Prolonged and uninterrupted sitting is increasingly recognised as a risk factor for ill health. As a result, it is imperative to limit the volume of sitting in populations that engage in high levels of sitting to improve the health of these populations [7, 39, 40]. White collar and professional occupation groups currently engage in high levels of occupational sitting [33, 41, 42] and the high level of sitting is likely a function of the social and environmental characteristics of the workplaces these groups occupy . Thus, it is important to understand how these factors influence sitting within the office environment and to do so within behaviour and setting-specific Ecological Models [19, 43, 44].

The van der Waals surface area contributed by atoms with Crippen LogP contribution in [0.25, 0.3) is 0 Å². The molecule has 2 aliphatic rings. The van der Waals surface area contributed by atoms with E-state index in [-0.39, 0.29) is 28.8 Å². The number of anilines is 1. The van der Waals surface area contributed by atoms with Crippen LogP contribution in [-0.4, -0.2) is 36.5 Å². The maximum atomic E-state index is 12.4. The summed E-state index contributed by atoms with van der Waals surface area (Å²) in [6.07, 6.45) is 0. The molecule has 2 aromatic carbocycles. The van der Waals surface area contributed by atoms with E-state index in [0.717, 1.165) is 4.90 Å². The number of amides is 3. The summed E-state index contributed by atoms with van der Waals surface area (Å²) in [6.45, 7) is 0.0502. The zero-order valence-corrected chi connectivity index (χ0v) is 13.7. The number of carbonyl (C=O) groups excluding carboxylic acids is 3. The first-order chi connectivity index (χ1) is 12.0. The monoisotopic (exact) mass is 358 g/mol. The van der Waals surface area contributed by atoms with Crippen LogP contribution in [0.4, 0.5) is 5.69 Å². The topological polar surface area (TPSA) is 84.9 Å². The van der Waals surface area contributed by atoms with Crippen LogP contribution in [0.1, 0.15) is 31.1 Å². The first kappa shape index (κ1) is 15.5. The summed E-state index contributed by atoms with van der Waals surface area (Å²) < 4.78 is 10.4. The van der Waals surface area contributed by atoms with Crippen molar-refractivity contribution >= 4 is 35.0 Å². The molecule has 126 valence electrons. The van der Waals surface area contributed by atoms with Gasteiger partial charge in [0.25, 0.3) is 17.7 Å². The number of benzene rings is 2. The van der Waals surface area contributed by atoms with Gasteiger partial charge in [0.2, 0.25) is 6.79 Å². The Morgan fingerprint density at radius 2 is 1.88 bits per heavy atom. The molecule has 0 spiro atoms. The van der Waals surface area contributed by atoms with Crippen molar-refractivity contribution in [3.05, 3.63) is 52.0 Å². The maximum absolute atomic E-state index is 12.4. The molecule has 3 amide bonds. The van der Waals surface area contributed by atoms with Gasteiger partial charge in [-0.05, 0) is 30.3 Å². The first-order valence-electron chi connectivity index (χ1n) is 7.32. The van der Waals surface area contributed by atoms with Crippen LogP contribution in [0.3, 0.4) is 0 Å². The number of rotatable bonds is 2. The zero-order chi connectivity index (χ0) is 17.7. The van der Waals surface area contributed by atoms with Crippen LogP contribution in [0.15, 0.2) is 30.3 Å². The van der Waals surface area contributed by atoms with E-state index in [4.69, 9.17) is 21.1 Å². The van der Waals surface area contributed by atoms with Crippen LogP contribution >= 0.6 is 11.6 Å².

This study described the development and measurement properties of a self-report instrument, the OFFESS, to examine spatial characteristics of office environments as potential correlates of occupational sitting. Outcomes of this study suggest that the individual scales of the OFFESS hold acceptable levels of internal consistency and substantial to excellent levels of test-retest reliability. Additionally, it appears that the OFFESS has good construct validity as the individual scales vary by office type in theoretically expected directions and the correlations between individual scales are comparable in magnitude to those observed when using objective measures of Space Syntax [9, 12]. Furthermore, significant associations between all OFFESS scales and either one or both of the occupational sitting behaviours were observed in all office types. Significant associations between local connectivity and the frequency of breaks (private enclosed and shared office types), overall connectivity and the duration of sitting (open plan office types), co-worker visibility and the frequency of breaks (open plan offices) and the proximity of co-workers and the frequency of breaks (private enclosed office types) were observed in hypothesised directions. The magnitude of these associations were modest which is consistent with way in which environments are thought to influence activity behaviours - small changes to the behaviours of all people in the environment over long periods of time [44–46]. The associations observed between office spatial configuration and sitting behaviours highlights the need to continue to examine these factors to better understand how to modify occupational sitting behaviours to improve the health of workers.